Editorial: Communities should remain steadfast in resisting lures of retail pot
Suburban communities have some decisions to make regarding the coming recreational marijuana market, and, for good or, mostly, ill, they have some prior experience to look to for guidance. That experience: Video gambling. Its message: Prepare to face pressure to conform.
Our message: Be steadfast.
From the outset of the legalization of video gambling in 2012, we were strong advocates for communities to reject what then was commonly referred to as the "crack cocaine of gambling." Sadly, we have watched as suburb after suburb that originally rejected video gambling succumbed to pressures imposed by neighboring towns that had permitted the machines.
We are not so naive as to think something similar won't happen with marijuana sales. But neither are we willing to throw in the towel and advise communities that have reservations about opening themselves to the uncertainties of retail marijuana to succumb to its inevitable incursion.
To the contrary, we're still uneasy, and we're still recommending that towns resist the temptations to reap some additional revenue from a new tax source. Or, if they can't resist, to at least place very stringent regulations on where and how pot can sold in town.
If they need some additional resolve, they can return to video gambling and consider recent reporting by WBEZ-FM and Pro-Publica that raises serious questions about whether the activity is producing enough revenues to cover what its drawbacks are costing communities and the state. There is legitimate cause for skepticism that the 3% added sales tax towns can collect from marijuana retailers will compensate them for the additional enforcement, safety, health and social services costs local sales may produce.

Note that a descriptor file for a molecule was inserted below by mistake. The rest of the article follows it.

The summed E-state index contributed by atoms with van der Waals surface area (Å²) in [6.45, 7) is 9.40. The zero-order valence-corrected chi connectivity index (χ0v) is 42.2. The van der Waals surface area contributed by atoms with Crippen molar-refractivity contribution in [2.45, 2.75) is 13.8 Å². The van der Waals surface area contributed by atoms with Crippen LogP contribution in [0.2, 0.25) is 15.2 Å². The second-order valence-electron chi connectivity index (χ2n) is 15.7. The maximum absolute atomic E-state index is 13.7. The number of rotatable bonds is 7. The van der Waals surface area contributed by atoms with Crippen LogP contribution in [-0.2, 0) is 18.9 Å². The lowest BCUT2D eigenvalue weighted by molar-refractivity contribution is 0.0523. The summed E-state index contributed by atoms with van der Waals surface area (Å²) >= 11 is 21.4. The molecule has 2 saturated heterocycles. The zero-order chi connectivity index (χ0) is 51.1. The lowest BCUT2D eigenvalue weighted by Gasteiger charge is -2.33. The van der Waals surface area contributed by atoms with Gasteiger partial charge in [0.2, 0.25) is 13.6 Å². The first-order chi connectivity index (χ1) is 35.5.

Balancing these costs and benefits is not a simple math calculation, we realize. Elgin Mayor Dave Kaptain makes that clear in a story Monday by our Marie Wilson. He noted how Elgin, a larger city with sophisticated social service and mental health services will be a central point for helping people from smaller towns without them.
"If they have an addiction problem from a smaller community, they come to Elgin to get help ... and how do we pay for that?" he said. "The financial burden can fall on us."
Must it be foreordained, then, that towns like Elgin have to allow marijuana retailing to produce some revenue to support the systems they'll need to combat problems legalization will pose, even if residents buy the product elsewhere? A yes answer implies a pernicious vicious cycle that can only lead to a steady growth of a commercial enterprise about which we remain very uneasy.
We still urge communities to approach retail pot sales with stern resolve, preferably rejecting it altogether but at the very least imposing strict regulations on where and how cannabis products can be sold.
The state has placed its imprimatur on legal marijuana, based on assumptions that the product can be managed in a way to alleviate its inherent problems. We're not yet convinced that assumption will hold up in practice, and we urge suburban communities to resist becoming social laboratories to test its validity.